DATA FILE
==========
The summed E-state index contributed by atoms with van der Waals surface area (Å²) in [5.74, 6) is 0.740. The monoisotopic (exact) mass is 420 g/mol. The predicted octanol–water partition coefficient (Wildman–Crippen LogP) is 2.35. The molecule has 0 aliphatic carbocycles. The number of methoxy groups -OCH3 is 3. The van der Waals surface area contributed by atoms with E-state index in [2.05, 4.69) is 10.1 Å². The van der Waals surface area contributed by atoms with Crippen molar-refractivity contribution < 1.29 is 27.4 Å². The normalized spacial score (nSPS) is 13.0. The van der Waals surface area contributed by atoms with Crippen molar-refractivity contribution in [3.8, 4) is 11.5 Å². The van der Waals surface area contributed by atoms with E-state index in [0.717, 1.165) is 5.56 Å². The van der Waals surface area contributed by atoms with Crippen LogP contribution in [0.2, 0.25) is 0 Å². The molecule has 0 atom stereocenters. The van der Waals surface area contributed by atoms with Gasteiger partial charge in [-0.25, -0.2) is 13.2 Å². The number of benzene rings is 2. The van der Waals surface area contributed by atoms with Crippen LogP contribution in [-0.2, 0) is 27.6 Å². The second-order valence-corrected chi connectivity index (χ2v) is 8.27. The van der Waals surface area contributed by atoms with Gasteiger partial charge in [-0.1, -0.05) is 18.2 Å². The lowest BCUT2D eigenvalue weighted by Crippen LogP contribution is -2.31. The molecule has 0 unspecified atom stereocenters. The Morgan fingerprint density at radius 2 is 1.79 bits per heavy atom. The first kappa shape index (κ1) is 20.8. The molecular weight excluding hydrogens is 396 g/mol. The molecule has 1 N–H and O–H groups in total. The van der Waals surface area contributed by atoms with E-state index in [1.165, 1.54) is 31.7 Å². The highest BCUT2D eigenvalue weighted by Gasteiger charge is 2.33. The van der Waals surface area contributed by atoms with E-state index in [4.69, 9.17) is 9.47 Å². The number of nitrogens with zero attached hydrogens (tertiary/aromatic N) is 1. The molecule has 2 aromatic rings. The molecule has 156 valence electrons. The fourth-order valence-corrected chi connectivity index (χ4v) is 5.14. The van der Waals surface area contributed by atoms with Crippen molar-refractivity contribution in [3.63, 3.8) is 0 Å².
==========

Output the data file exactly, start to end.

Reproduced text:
The summed E-state index contributed by atoms with van der Waals surface area (Å²) in [5.74, 6) is 0.740. The monoisotopic (exact) mass is 420 g/mol. The predicted octanol–water partition coefficient (Wildman–Crippen LogP) is 2.35. The molecule has 0 aliphatic carbocycles. The number of methoxy groups -OCH3 is 3. The van der Waals surface area contributed by atoms with E-state index in [2.05, 4.69) is 10.1 Å². The van der Waals surface area contributed by atoms with Crippen molar-refractivity contribution < 1.29 is 27.4 Å². The normalized spacial score (nSPS) is 13.0. The van der Waals surface area contributed by atoms with Crippen molar-refractivity contribution in [3.8, 4) is 11.5 Å². The van der Waals surface area contributed by atoms with E-state index in [0.717, 1.165) is 5.56 Å². The van der Waals surface area contributed by atoms with Crippen LogP contribution in [0.2, 0.25) is 0 Å². The molecule has 0 atom stereocenters. The van der Waals surface area contributed by atoms with Gasteiger partial charge in [-0.25, -0.2) is 13.2 Å². The number of benzene rings is 2. The van der Waals surface area contributed by atoms with Crippen LogP contribution in [-0.2, 0) is 27.6 Å². The second-order valence-corrected chi connectivity index (χ2v) is 8.27. The van der Waals surface area contributed by atoms with Gasteiger partial charge in [-0.1, -0.05) is 18.2 Å². The lowest BCUT2D eigenvalue weighted by Crippen LogP contribution is -2.31. The molecule has 0 unspecified atom stereocenters. The Morgan fingerprint density at radius 2 is 1.79 bits per heavy atom. The first kappa shape index (κ1) is 20.8. The molecular weight excluding hydrogens is 396 g/mol. The molecule has 1 N–H and O–H groups in total. The van der Waals surface area contributed by atoms with E-state index in [1.165, 1.54) is 31.7 Å². The highest BCUT2D eigenvalue weighted by Gasteiger charge is 2.33. The van der Waals surface area contributed by atoms with E-state index in [4.69, 9.17) is 9.47 Å². The number of nitrogens with zero attached hydrogens (tertiary/aromatic N) is 1. The molecule has 2 aromatic rings. The molecule has 156 valence electrons. The fourth-order valence-corrected chi connectivity index (χ4v) is 5.14. The van der Waals surface area contributed by atoms with Crippen molar-refractivity contribution in [3.63, 3.8) is 0 Å².